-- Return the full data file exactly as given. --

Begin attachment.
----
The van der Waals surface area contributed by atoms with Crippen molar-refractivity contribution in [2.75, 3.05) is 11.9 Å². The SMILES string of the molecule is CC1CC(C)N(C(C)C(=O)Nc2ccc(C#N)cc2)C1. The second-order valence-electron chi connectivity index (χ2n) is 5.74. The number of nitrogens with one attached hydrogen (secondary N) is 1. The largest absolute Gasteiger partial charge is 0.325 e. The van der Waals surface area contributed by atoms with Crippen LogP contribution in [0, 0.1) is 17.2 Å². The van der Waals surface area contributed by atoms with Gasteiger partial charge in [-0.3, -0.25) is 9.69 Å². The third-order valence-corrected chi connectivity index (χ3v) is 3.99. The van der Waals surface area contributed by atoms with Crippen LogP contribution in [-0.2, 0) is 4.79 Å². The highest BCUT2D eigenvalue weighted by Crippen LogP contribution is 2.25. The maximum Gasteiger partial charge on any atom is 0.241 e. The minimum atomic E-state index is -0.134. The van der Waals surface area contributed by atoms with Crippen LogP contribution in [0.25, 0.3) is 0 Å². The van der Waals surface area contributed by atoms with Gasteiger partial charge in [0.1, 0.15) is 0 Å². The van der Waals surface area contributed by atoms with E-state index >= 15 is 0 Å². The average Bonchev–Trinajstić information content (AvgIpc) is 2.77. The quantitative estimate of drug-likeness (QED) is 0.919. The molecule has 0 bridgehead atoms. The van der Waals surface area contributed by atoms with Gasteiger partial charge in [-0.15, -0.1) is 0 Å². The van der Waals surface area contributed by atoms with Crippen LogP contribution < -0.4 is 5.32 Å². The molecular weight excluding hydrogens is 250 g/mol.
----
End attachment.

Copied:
The van der Waals surface area contributed by atoms with Crippen molar-refractivity contribution in [2.75, 3.05) is 11.9 Å². The SMILES string of the molecule is CC1CC(C)N(C(C)C(=O)Nc2ccc(C#N)cc2)C1. The second-order valence-electron chi connectivity index (χ2n) is 5.74. The number of nitrogens with one attached hydrogen (secondary N) is 1. The largest absolute Gasteiger partial charge is 0.325 e. The van der Waals surface area contributed by atoms with Crippen LogP contribution in [0, 0.1) is 17.2 Å². The van der Waals surface area contributed by atoms with Gasteiger partial charge in [-0.3, -0.25) is 9.69 Å². The third-order valence-corrected chi connectivity index (χ3v) is 3.99. The van der Waals surface area contributed by atoms with Crippen LogP contribution in [-0.2, 0) is 4.79 Å². The highest BCUT2D eigenvalue weighted by Crippen LogP contribution is 2.25. The maximum Gasteiger partial charge on any atom is 0.241 e. The minimum atomic E-state index is -0.134. The van der Waals surface area contributed by atoms with Crippen LogP contribution in [0.25, 0.3) is 0 Å². The van der Waals surface area contributed by atoms with Gasteiger partial charge in [0.1, 0.15) is 0 Å². The van der Waals surface area contributed by atoms with E-state index >= 15 is 0 Å². The average Bonchev–Trinajstić information content (AvgIpc) is 2.77. The quantitative estimate of drug-likeness (QED) is 0.919. The molecule has 0 bridgehead atoms. The van der Waals surface area contributed by atoms with Gasteiger partial charge in [-0.15, -0.1) is 0 Å². The van der Waals surface area contributed by atoms with Crippen LogP contribution < -0.4 is 5.32 Å². The molecular weight excluding hydrogens is 250 g/mol.